If you’ve ever smelled a musty wine or discovered your white to be tinged with brown, you may have a faulty bottle. A little experience will help you determine the cause – and what to do about it.
Here are five common problems and where they fall on the spectrum of concern.
1. Corked Wine
Pop the cork, pour the wine and, hmm. What’s that smell? A vision of your grandparents’ basement pops to mind. The culprit is most likely “TCA,” the acronym for 2,4,6-trichloroanisole. TCA usually, but not always, arises from the contact between a natural cork closure and wine. When levels are detectable, the natural chemical compound first attacks your sense of smell. “Wet basement or newspaper,” “musty,” and “moldy newspaper” are typical descriptors. On the palate, TCA masks fruit and dulls vibrancy. While it won’t hurt you, too much ruins the pleasure of the wine.
TCA on the spectrum: People have different levels of sensitivity to TCA. Down the sink to one, may be down the gullet to another.
2. Maderized or Cooked Wine
Maderized or cooked wine results from heat exposure. Too much will literally “cook” the juice, leaving reds tasting roasted, stewed, jammy, or evocative of prunes and raisins. Whites turn dull, nutty, and brown. Another clue: a partially dislodged cork. It indicates hot air expanded inside the bottle. Unfortunately, this can happen anywhere, from the shipping company to the end user: a delivery truck leaves wine in the hot Texan sun; a retail stockist stores bottles in a sun-filled window; an Italian restaurant keeps Sangiovese in the kitchen (yes, this is a real and common thing); the consumer bought a case of wine at a winery and forgot about it in the trunk of her car.
Cooked wine on the spectrum: If a wine has been maderized enough to notice it, toss it.
Ever pour a young white wine, expecting a sparkling lemon hue, only to find it brown and ruddy? This visual clue indicates possible oxidation, or excessive oxygen exposure. Oxidation can start as far back as the winemaking process or within hours of uncorking the bottle. Restaurants with extensive by-the-glass programs often serve oxidized wine to customers who don’t know any better. (If your wine doesn’t taste right, always check how long the bottle has been open.) If the problem came from the producer, you’ll know when you it as soon as you open it. Like whites, reds lose their luster turning brick-orange, while tasting dull and flat. White aromas suggest cider or sherry.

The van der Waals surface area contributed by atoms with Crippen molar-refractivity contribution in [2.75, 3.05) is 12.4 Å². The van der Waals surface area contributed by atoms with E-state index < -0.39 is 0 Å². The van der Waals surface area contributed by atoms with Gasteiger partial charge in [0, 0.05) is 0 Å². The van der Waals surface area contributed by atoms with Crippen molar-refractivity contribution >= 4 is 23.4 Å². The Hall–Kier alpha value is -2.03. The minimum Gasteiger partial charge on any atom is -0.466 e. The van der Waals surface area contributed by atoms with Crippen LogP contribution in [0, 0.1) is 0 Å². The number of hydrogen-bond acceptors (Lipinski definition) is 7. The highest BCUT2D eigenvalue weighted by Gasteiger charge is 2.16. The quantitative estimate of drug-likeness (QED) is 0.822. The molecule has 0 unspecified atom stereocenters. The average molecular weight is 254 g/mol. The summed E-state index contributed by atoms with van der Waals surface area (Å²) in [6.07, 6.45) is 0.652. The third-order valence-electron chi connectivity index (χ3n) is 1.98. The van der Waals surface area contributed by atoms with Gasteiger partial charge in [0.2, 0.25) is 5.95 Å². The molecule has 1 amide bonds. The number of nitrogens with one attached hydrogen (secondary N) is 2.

Oxidation on the spectrum: Oxidation comes in degrees of intensity, such that a touch of it may be misinterpreted as a jammy wine from a hot vintage. But if color, aroma and flavor have noticeably diminished – and it just doesn’t taste good – dump it. Or else make wine vinegar.
4. Old versus Mature
We’ve all tucked away a special bottle for a future celebration – and either forgotten about it or never felt any moment to be deserving of opening it – only to discover it faded long past its prime. Given the majority of consumers drink wine the day they buy it, most bottles nowadays aren’t meant to age. If you’ve had the bottle awhile, and there’s a discernable loss of character and freshness, it’s likely the wine has passed on to a higher realm. Especially with easy-drinking whites.
Age on the spectrum: Be careful when gauging if a wine is older or just old. It takes experience, not to mention, appreciation for mature wine is a subjective art. Some consumers prefer drinking young, fruity, tannic wines, while others enjoy the savory, mellow character of older Bordeaux. But if the wine is charmless and flat, your taste buds will tell you.
5. Brettanomyces or “Brett”
Before anyone knew a strain of spoilage yeast caused aromas of “band-aid,” “horse blanket,” and “barnyard,” famous producers infected with it, from Bordeaux to Barolo, were earning high scores from wine critics. Château de Beaucastel from Châteauneuf du Pape is commonly cited as an example. Nowadays, most modern winemakers try to avoid Brettanomyces yeast in their wines, in part, because it’s hard to control in a wine and can take over a winery. And once it spreads around a winery, it’s hard to eradicate. However, new technologies – wine additions – are helping winemakers remove or reduce Brett when first detected. It will be unlikely to encounter wines with it in the future.
Brett on the spectrum: Many wine lovers enjoy “barnyard” in small doses, while a hint of it turns others off entirely. While it’s a matter of taste, too much Brett masks a wine’s fresh flavors.